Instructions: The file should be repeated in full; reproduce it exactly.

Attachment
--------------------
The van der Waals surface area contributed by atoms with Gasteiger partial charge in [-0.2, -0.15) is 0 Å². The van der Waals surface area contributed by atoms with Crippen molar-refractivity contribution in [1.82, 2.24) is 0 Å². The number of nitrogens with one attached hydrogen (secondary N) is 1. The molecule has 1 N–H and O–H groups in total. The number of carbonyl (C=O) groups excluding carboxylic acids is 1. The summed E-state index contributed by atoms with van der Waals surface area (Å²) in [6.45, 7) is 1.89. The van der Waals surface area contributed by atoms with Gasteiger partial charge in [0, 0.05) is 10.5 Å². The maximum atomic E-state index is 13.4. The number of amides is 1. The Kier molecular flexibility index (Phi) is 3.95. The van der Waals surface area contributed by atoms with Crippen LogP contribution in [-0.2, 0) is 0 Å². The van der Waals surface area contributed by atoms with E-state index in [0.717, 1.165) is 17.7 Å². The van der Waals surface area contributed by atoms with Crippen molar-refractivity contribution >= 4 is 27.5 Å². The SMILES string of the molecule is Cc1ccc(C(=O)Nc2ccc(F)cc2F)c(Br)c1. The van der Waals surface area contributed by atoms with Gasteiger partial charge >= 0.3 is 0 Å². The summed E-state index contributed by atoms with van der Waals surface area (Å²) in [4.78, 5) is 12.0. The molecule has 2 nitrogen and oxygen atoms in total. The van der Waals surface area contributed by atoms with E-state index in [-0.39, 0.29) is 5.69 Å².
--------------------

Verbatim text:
The van der Waals surface area contributed by atoms with Gasteiger partial charge in [-0.2, -0.15) is 0 Å². The van der Waals surface area contributed by atoms with Crippen molar-refractivity contribution in [1.82, 2.24) is 0 Å². The number of nitrogens with one attached hydrogen (secondary N) is 1. The molecule has 1 N–H and O–H groups in total. The number of carbonyl (C=O) groups excluding carboxylic acids is 1. The summed E-state index contributed by atoms with van der Waals surface area (Å²) in [6.45, 7) is 1.89. The van der Waals surface area contributed by atoms with Gasteiger partial charge in [0, 0.05) is 10.5 Å². The maximum atomic E-state index is 13.4. The number of amides is 1. The Kier molecular flexibility index (Phi) is 3.95. The van der Waals surface area contributed by atoms with Crippen LogP contribution in [-0.2, 0) is 0 Å². The van der Waals surface area contributed by atoms with E-state index in [0.717, 1.165) is 17.7 Å². The van der Waals surface area contributed by atoms with Crippen molar-refractivity contribution >= 4 is 27.5 Å². The SMILES string of the molecule is Cc1ccc(C(=O)Nc2ccc(F)cc2F)c(Br)c1. The van der Waals surface area contributed by atoms with Gasteiger partial charge >= 0.3 is 0 Å². The summed E-state index contributed by atoms with van der Waals surface area (Å²) in [4.78, 5) is 12.0. The molecule has 2 nitrogen and oxygen atoms in total. The van der Waals surface area contributed by atoms with E-state index in [-0.39, 0.29) is 5.69 Å².